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Empty Nesters: Thriving After Kids Leave Home

Been there, done that, got the empty nest! Not me, but so many of my friends.

When most of them officially became empty nesters, they knew they'd be a little sad, but they didn't quite expect it to feel so empty and lonely in their own home.

To be honest, when I first asked my friends, they all thought that they were handling the transition without a problem. Once the reality set in, they all felt the sadness creep in. That after years of hustle and bustle, it was just them (and their spouse) alone in their now-quiet home.

It's honestly a bit crazy how much this "empty nest syndrome" can feel like sadness, grief, or loss, as well as effect changes in our sleep patterns, appetite, or mood.

Now, as I approach the time of my kiddos getting ready to leave the "nest", I can see the challenges of seeing our children growing up and moving out of the house. I am starting to understand what my friends have gone through. And while my friends and my coaching career have prepped me for what is to come, I still get nervous.

What I do know is that not all parents experience empty nest syndrome. But, if you do, family, friends, or even a life coach can be helpful in managing the symptoms and adjusting to this new phase of life.

Despite the sadness that often comes with this transition, this new stage in life can actually be the perfect opportunity for parents to finally achieve their own dreams.

Although this transition to being an empty nester can be a significant change in your life, it's also an opportunity for personal growth, discovery, and renewed focus on your own goals and interests.

My friends have told me that they now have more time to just sit back and enjoy life's little pleasures. They can finally watch movies past 10 p.m. without interruption, can walk around the house in their underwear without judgement. They can make the biggest possible mess in the kitchen and leave it there until they decide to clean it. So while life as an empty nester often feels sad and lonely, it definitely has its perks!

Here are some tips for preparing to be an empty nester:

Before your kiddos leave home, I've learned that is a good thing to take time to plan for the changes ahead. Consider what you want to do with your time, whether it's pursuing a new hobby, traveling, or spending more time with your partner or friends.

It's also ok to adjust and grieve the situation. Even if it is something you've always looked forward to, you may find that you are still more sad and lonely than you expected. And that's ok. Don't be afraid to take some time to mentally process the situation.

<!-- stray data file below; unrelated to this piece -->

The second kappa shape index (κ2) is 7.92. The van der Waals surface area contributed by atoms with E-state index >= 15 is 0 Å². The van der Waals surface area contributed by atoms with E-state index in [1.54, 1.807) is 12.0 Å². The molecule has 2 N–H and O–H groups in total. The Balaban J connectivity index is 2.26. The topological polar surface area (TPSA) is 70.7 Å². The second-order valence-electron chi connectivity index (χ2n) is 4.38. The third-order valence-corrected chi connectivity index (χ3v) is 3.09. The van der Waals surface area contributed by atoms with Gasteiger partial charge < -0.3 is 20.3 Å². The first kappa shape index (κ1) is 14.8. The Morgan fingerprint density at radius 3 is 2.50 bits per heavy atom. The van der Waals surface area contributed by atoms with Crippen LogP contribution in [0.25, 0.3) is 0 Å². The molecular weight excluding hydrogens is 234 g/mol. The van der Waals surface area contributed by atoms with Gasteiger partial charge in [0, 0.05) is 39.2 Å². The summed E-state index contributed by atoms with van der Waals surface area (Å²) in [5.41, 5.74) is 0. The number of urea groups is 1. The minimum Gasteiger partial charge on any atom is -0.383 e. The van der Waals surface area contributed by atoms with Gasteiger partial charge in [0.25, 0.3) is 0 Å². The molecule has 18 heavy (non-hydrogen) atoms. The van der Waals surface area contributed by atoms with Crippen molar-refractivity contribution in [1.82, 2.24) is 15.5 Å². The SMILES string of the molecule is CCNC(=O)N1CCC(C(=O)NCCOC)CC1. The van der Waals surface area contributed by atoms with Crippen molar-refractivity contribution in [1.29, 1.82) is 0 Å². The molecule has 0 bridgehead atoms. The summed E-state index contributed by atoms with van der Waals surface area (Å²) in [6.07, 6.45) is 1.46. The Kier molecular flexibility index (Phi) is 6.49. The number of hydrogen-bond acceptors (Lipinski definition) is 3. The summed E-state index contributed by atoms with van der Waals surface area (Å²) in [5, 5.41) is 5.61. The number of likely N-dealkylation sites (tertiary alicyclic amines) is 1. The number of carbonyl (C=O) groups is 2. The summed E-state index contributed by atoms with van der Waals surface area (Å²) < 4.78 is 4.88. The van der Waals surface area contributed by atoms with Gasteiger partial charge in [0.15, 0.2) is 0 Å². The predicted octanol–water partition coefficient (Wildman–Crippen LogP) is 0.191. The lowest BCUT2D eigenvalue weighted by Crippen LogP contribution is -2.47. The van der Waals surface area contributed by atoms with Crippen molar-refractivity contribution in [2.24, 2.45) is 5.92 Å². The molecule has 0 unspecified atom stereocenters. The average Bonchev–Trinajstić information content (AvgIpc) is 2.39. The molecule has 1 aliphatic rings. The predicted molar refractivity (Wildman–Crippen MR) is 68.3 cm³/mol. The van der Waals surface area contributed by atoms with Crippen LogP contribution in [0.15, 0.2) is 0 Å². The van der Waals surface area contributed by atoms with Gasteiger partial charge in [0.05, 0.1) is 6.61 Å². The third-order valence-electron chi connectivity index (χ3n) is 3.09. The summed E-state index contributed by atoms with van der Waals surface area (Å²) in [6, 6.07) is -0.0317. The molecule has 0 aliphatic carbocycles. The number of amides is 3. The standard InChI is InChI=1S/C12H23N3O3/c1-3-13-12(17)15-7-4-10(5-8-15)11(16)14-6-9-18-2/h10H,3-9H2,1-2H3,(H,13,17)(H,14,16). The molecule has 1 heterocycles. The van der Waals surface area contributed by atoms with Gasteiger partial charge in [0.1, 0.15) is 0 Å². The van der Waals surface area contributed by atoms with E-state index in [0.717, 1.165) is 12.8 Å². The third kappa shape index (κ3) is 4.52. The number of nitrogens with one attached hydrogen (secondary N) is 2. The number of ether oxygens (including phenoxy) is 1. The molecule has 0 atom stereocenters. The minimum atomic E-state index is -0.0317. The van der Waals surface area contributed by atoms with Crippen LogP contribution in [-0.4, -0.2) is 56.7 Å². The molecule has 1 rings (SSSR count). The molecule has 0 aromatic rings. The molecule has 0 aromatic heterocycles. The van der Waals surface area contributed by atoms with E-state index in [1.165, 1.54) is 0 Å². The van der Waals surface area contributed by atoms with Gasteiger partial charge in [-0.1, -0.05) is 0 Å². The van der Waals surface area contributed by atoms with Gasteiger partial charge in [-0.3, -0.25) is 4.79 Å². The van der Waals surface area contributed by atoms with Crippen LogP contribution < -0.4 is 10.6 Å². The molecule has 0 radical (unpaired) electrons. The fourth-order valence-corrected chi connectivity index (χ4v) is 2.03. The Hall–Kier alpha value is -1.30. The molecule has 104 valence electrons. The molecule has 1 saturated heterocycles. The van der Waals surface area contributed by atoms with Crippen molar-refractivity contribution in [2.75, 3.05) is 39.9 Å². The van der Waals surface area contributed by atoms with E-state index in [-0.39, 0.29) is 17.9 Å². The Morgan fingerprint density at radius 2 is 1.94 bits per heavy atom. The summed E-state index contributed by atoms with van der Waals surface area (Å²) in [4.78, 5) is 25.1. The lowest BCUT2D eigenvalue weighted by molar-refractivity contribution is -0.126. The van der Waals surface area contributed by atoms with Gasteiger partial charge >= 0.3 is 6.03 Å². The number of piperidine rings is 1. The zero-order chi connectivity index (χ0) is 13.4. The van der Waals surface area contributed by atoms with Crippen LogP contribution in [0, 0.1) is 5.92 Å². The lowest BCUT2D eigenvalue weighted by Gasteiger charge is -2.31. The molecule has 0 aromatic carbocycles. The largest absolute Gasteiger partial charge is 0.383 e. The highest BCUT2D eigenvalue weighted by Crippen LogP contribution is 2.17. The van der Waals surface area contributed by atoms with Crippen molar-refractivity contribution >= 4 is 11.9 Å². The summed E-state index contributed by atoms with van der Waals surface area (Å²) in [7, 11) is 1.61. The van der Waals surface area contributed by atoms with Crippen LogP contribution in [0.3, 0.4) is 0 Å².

Once you have adjusted to life without your children living with you, you can start to create some exciting new plans and goals.

For some of my friends, the biggest surprise was the newfound freedom to do things with their spouse again. For others, they realized that they needed to get to know their partner again. They had forgotten what things they liked to do together.

The good news is that now that you have more time to focus on your relationship with your partner, you can plan date nights, take trips together, or simply spend time getting to know each other again and enjoying each other's company. The freedom and spontaneity of being able to pick up and leave without having to plan things around a child's schedule can bring a sense of freedom and adventure. Take advantage of this! Who knew that you'd someday get to be adventurous again with the person you love!

Focusing on self-care, such as exercising, eating healthy, and getting enough rest was also at the top of the list for 'things to do when kids are gone'. This might be something that you haven't done in a long time and can help you you feel better physically and emotionally.

Has it been a while since you've explored your own interests and passions? Do you have a hobby or something that you've always wanted to do but haven't had the time or energy for? Now is the time for taking those risks and doing things that make you feel fulfilled. Consider taking a class, volunteering, or pursuing a new career or hobby.

And as much as you might enjoy that sense of freedom without your kids around, it doesn't mean that you don't miss them. And it's okay to keep in touch with them. Even though they no longer live at home, they are still a major part of your life. Give them their space, but don't be afraid to reach out to them and continue to invite them to things like family dinners and trips as often as possible.

Joining a local group or organization that aligns with your interests, such as a book club, hiking group, or volunteer organization, can also help you build new relationships and stay active in your community. This is important, especially if you are feeling a little lonely without your kids around.

So although moving out of a full house for the first time can be an emotional experience, it could also be a time of exploration and a chance for you to finally do the things that make you happy.

With thoughtful planning and intentional goal setting, this new stage in life could be an exciting time for you.

Remember, the transition to being an empty nester is a unique experience for each person, and it may take time for you to adjust to the changes. Be patient with yourself, focus on your own personal growth, and enjoy the new opportunities that come with this exciting new chapter in your life.

And most of all –– don't fret! Remember, you may feel strange at first without the chaos of kids around, but very soon you'll learn to appreciate the newfound freedom that comes with being an empty nester. Don't forget to make the most of this time and enjoy every moment of it!


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